DALLAS TWP. — If there’s a medical emergency, you could call for a doctor in the house. Or, there’s an alternative. You could call for a Boy Scout.
There are more than 150 Boy Scouts in the area who can handle all sorts of First Aid issues. And they made up the 22 patrols that took over Insalaco Hall at Misericordia University on April 2 to show just what they have to offer. It was the annual First Aid Meet held by the Two Mountains District of Boy Scouts of America, something that has been going on every spring for nearly four decades.
Scouts had the opportunity to work in patrols, demonstrating or talking about solutions to a variety of problems, including snake bites, hypothermia, broken legs, cuts, heat exhaustion and cardiac arrest. The also brought in troop First Aid kits for inspection and had an opportunity to talk with the Back Mountain Fire and Rescue ambulance crew about their life-saving jobs.
It’s a large part of scouting life, said Mark Diefenderfer, District Chairman for the Two Mountains District that includes troops in Luzerne and Wyoming counties.
“When people think about Boy Scouts, they think of knots and camping and survival skills,” he said. “But First Aid is one of the critical life skills that we teach.”
Obviously the young men do a lot of learning.
“I like this stuff,” said Kyle Zern, an 11-year veteran of Troop 281 in Dallas. “It’s imprinted on my brain.”
He calmly talked his comrades through the cardiac arrest demonstration, even helping one of the newest troop members with chest compressions to “save the life” of the CPR dummy.
The groups circulated through 15-minute sessions at a variety of stations throughout the building, getting quizzed by volunteers from both Misericordia and from The Commonwealth Medical College in Scranton. The 75 parents and scouting volunteers made themselves comfortable in the building’s lounge areas while they waited for the uniformed competitors to strut their stuff.
Every team got a score based on their answers to questions about a health situation – what to do in case of a snake bite, (how do you determine if the snake is poisonous, do you use a tourniquet?) – or how do you handle a rash or an allergic reaction?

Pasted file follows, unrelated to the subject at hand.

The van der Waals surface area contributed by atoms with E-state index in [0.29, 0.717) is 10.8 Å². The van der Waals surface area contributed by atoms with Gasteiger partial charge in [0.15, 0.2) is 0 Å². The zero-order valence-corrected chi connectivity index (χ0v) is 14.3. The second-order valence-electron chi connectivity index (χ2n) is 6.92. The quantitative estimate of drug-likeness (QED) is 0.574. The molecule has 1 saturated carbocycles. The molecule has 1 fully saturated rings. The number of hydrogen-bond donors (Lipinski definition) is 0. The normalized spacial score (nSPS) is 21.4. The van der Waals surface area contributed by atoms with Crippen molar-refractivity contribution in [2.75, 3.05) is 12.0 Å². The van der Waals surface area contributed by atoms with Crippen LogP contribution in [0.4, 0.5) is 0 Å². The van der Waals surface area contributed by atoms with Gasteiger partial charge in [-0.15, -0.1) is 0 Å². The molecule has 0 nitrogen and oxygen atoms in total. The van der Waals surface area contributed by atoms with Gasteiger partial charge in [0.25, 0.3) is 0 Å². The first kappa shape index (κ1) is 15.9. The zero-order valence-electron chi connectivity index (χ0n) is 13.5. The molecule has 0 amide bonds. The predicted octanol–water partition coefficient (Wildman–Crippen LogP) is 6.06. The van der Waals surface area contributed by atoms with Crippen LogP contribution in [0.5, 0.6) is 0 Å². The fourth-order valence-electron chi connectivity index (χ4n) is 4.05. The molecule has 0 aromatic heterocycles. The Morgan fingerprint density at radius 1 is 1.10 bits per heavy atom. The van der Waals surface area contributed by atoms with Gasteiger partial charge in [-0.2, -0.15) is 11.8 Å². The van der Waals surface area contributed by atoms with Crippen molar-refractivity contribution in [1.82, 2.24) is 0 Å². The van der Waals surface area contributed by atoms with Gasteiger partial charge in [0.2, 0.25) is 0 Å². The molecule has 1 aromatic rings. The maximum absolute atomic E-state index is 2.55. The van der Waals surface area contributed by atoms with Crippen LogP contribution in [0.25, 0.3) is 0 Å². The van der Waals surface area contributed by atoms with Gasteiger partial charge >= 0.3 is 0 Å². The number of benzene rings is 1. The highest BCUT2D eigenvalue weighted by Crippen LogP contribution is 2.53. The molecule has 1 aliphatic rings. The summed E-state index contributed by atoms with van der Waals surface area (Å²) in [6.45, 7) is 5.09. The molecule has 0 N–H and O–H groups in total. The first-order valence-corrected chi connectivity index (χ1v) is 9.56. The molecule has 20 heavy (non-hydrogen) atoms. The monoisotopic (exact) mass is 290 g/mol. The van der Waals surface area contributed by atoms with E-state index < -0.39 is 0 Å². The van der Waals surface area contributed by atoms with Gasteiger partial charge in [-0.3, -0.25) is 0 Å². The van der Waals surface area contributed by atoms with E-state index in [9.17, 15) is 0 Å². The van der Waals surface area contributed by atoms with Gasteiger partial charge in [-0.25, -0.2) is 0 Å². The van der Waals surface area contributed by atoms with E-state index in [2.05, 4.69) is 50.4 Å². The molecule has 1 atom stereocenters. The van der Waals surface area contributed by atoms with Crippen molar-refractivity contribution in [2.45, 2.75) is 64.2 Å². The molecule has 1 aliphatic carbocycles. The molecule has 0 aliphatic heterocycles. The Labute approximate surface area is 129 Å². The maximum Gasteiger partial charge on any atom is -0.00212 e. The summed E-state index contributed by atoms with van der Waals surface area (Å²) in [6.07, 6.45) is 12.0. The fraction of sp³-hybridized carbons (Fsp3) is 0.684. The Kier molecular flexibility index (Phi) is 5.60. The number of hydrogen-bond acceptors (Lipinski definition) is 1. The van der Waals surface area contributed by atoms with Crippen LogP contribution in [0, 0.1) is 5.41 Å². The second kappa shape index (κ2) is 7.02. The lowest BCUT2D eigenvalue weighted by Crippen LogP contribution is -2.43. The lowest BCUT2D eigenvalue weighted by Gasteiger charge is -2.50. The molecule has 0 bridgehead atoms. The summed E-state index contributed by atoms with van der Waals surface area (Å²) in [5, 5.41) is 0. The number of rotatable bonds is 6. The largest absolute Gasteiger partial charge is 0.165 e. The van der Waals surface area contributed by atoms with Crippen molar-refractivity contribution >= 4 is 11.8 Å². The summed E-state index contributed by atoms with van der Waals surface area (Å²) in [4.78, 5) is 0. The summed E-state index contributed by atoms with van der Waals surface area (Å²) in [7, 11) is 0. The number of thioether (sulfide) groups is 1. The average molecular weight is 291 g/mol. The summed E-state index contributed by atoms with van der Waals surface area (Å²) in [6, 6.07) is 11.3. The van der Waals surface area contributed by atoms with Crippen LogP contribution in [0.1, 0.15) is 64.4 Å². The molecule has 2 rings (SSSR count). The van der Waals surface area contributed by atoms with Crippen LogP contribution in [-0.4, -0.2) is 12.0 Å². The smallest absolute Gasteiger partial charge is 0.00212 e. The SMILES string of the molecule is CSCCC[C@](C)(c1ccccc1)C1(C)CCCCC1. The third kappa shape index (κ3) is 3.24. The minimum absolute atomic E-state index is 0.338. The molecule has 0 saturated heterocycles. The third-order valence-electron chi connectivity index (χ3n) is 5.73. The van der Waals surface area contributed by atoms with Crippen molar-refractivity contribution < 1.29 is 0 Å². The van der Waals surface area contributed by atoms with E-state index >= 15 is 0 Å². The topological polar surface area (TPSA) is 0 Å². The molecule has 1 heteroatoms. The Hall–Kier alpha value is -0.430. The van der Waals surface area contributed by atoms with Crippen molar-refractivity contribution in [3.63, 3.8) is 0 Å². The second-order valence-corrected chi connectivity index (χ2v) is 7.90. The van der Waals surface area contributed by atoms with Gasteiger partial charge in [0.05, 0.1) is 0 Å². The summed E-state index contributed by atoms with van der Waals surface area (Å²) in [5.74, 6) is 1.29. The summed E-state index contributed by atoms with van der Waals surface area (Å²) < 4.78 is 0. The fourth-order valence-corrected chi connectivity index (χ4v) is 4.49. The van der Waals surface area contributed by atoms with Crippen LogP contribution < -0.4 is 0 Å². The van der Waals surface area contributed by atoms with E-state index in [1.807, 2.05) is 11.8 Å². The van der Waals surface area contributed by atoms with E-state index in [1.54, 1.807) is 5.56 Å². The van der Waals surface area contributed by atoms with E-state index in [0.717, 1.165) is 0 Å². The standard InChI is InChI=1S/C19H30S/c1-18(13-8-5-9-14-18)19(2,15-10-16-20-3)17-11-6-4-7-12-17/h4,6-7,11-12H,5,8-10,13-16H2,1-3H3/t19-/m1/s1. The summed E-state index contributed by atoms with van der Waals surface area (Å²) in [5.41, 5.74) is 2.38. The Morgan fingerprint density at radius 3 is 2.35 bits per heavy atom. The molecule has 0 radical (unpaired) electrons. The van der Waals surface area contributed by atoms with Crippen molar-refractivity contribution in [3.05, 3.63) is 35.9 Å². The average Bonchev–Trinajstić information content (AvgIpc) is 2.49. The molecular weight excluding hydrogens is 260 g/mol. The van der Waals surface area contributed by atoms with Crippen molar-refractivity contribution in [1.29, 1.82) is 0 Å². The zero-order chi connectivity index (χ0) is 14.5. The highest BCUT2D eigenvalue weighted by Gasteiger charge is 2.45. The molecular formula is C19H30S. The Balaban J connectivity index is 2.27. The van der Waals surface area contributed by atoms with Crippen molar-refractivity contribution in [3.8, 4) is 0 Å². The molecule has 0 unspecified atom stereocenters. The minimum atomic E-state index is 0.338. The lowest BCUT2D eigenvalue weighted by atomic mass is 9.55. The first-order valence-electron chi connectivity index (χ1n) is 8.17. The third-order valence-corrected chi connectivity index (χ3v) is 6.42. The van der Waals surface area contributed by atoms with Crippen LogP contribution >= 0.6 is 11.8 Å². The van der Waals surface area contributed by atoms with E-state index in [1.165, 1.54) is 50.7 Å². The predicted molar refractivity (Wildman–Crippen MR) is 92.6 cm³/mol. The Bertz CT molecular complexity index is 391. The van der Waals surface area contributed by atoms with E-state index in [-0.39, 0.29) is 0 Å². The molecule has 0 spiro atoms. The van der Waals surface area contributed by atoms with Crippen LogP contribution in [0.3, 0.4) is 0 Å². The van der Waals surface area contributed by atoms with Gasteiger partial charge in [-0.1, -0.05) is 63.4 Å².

“I like treating poisons and rashes,” said Zach Calkins, 12, from Troop 155 in Trucksville. “Rory isn’t here today. He’s our venom specialist. But I’m his back-up in that area.”
The young men stepped up to the First Aid plate to show their skills with a splint or a sling.
They pulled on the blue safety gloves to show how to handle a gash that leads to extreme bleeding or a broken leg on the trail. The guys from Troop 444 in Sweet Valley were one of the faster “rescue squads” when it came to stopping bleeding.
They answered key questions: Who do you call? When do you call?
“I liked the snake bites best,” said Joshua Orkwis, 12, of Pittston’s Troop 303. “You have to know a lot about snakes first. And then you try to figure out how to help the person who got the bite.”
Aside from the First Aid component of scouting, though, the kids were almost unanimous in their love for scouting.
“Scouting teaches you how to build better life skills,” said Justin Doran, 13, from Lehman.
Others like the camping and the trips.
“It’s a great learning experience,” said Aiden Jenkins, 12, from Troop 303.
“It’s fun when you learn new things along with your friends,” he said.
Although no one took home a trophy at the end of the day, each troop did receive a rescue blanket. The young men received event patches. Some scored First Aid merit badges. And the groups that got the best scores for their performances got banners to hang with their troop flags.
And bragging rights.
Only a few of Saturday’s Scouts are thinking about careers in the medical field. Most, because they’re pre-teens, haven’t begun to think that far into the future.
“I really want to be an electrical engineer,” said Matt Magnotta, 16, from Troop 155. “But being an EMT is a maybe. I do like it a lot.”
But it’s the life skill in helping to save lives that is really the prize, Diefenderfer said.
“First Aid is something required throughout the entire scouting program,” he said. “There is a lot to learn in scouting – leadership, cooperation, life skills. But if a scout can learn nothing else in the program, we want them to learn this. It’s something that carries through their lives. And it can save others.”
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